It has occasionally hit me in the 2+ months since my birthday that I’ve passed the final “adult” marker. I’m by definition “in my 20’s”. I guess the strangest thing about birthdays is there isn’t a moment when you feel any older. When we woke up on the 31st of March, Q asked me how I felt, and I answered, from under my pillow, tired.
There was no change. It makes me wonder why we mark the change in our age by a single day, as if there is a measurable difference in who you are or what you can do from the day before to the day after your birthday. But I guess despite feeling the same, I am officially 21, so we can all imagine me buying my first legal (US) drink for tradition’s sake.
I’m not particularly a fan of birthday parties, so despite the notable new age, I celebrated with as little fuss as possible. Technically I spent most of my 21st birthday on trains, because there were quite a few delays coming back from Glasgow. But I count the I count the trip to Glasgow as my birthday, regardless of the date.
Glasgow is about a 2.5 hour direct train ride away, and we booked the trains last minute. The nice thing about traveling within the UK rather than abroad is there’s a lot less pressure to see everything. I’m sure we missed plenty of Trip Advisor’s ‘Top 10 Things To Do’ but I’m pretty okay with that.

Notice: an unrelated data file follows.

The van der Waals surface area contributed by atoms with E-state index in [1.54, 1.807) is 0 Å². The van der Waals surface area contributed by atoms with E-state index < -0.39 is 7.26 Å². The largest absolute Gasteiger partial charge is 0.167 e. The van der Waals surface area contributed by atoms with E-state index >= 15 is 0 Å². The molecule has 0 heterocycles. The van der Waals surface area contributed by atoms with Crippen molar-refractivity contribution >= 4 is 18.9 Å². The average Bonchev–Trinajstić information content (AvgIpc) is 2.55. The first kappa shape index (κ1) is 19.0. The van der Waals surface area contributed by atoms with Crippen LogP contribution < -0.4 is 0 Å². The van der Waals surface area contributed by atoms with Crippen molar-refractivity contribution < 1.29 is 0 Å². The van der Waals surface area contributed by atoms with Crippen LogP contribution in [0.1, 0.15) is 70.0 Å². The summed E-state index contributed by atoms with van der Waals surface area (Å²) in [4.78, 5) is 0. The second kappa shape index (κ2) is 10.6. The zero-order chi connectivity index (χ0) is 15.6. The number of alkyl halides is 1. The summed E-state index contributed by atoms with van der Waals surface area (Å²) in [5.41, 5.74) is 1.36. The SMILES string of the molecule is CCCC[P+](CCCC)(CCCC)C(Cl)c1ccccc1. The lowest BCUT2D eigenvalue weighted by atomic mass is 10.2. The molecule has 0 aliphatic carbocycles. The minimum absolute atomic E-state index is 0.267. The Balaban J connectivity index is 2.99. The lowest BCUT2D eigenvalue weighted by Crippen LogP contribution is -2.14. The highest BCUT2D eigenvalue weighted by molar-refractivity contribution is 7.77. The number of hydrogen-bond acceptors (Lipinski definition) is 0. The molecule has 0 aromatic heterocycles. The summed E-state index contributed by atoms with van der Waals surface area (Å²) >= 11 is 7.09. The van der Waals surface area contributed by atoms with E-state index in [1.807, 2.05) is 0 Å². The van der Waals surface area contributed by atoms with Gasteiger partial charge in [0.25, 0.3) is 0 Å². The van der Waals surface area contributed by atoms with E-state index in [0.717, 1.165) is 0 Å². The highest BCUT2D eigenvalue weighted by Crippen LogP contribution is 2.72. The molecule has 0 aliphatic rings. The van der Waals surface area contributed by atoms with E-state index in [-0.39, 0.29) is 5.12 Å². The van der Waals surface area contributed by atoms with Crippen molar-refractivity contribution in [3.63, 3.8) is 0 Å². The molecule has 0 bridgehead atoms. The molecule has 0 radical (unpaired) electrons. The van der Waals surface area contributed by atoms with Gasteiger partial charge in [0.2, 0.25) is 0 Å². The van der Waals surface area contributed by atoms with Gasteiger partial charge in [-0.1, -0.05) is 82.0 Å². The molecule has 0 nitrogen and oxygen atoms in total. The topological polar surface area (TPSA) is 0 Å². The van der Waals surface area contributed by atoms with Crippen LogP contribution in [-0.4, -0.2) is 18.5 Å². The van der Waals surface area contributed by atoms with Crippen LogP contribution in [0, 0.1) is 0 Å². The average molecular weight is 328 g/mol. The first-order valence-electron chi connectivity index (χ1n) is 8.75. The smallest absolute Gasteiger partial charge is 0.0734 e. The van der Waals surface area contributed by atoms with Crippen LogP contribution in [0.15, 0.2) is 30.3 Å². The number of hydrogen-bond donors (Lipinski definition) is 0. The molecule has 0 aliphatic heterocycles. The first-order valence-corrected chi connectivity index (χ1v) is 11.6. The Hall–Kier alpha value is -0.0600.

I sorted travel and accommodation, so I was not in charge of sorting out exact plans. We got in around 12, so after dropping our luggage off at our hotel we went to find lunch. Like many of my travels, more research went into food than anything else. Lunch was tapas at Cafe Andaluz, a suggestion from some family friends. It was lovely, but also confirmed my fear that red wine without question gives me a migraine.
We spent essentially the rest of the day on a street art walking tour that gave me actual blisters. However it made sure we saw the entire city.
We also stopped by the Gallery of Modern Art, the one with the statue of the Duke of Wellington with the traffic cone on his head.
The next morning (after sorting out the public transport system) we went to Kelvingrove, the main art gallery and museum in the city. It’s just outside the city centre near the university, but its lovely. Give yourself more time than we did if you want to wander through all the small gallery rooms, but its free so its worth it even if you only pop in for a short time.
We had a very odd lunch/pie thing in the basement of a building while watching an incredibly odd play about the ‘worst poet ever’, a nearly surreal experience. Still hungry after the included ‘lunch’, we ate far more fried food than anyone ever should at Bread Meets Bread, but holiday calories don’t count, do they?
We popped into the botanical gardens before heading all the way across the city to see the cathedral. I have to admit I’ve seen a lot of churches, cathedrals, priories, etc, and I would say Glasgow’s is beautiful. The stained glass is very bright and clear, the organ is massive, and on the hill behind it is an incredibly old cemetery.
So despite spending the majority of my birthday on trains, I think I celebrated well.